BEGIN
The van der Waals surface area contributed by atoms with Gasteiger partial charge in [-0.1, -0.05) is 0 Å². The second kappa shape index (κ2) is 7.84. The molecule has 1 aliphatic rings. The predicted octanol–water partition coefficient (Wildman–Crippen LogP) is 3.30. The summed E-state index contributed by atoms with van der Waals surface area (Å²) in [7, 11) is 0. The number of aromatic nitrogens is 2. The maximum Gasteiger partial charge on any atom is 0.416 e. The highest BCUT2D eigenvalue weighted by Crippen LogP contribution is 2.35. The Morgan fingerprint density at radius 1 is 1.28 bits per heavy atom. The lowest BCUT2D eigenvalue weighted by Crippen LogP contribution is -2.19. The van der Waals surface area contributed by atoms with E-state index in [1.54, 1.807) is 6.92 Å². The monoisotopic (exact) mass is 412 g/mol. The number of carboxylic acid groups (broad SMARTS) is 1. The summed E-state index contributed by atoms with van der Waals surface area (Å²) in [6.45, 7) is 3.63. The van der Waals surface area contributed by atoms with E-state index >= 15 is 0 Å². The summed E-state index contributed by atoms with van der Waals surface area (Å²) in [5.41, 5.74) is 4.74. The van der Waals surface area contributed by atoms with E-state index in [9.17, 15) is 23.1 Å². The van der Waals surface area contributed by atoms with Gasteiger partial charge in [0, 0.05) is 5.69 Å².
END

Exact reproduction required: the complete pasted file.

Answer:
The van der Waals surface area contributed by atoms with Gasteiger partial charge in [-0.1, -0.05) is 0 Å². The second kappa shape index (κ2) is 7.84. The molecule has 1 aliphatic rings. The predicted octanol–water partition coefficient (Wildman–Crippen LogP) is 3.30. The summed E-state index contributed by atoms with van der Waals surface area (Å²) in [7, 11) is 0. The number of aromatic nitrogens is 2. The maximum Gasteiger partial charge on any atom is 0.416 e. The highest BCUT2D eigenvalue weighted by Crippen LogP contribution is 2.35. The Morgan fingerprint density at radius 1 is 1.28 bits per heavy atom. The lowest BCUT2D eigenvalue weighted by Crippen LogP contribution is -2.19. The van der Waals surface area contributed by atoms with E-state index in [1.54, 1.807) is 6.92 Å². The monoisotopic (exact) mass is 412 g/mol. The number of carboxylic acid groups (broad SMARTS) is 1. The summed E-state index contributed by atoms with van der Waals surface area (Å²) in [6.45, 7) is 3.63. The van der Waals surface area contributed by atoms with E-state index >= 15 is 0 Å². The summed E-state index contributed by atoms with van der Waals surface area (Å²) in [5.41, 5.74) is 4.74. The van der Waals surface area contributed by atoms with E-state index in [9.17, 15) is 23.1 Å². The van der Waals surface area contributed by atoms with Gasteiger partial charge in [0, 0.05) is 5.69 Å².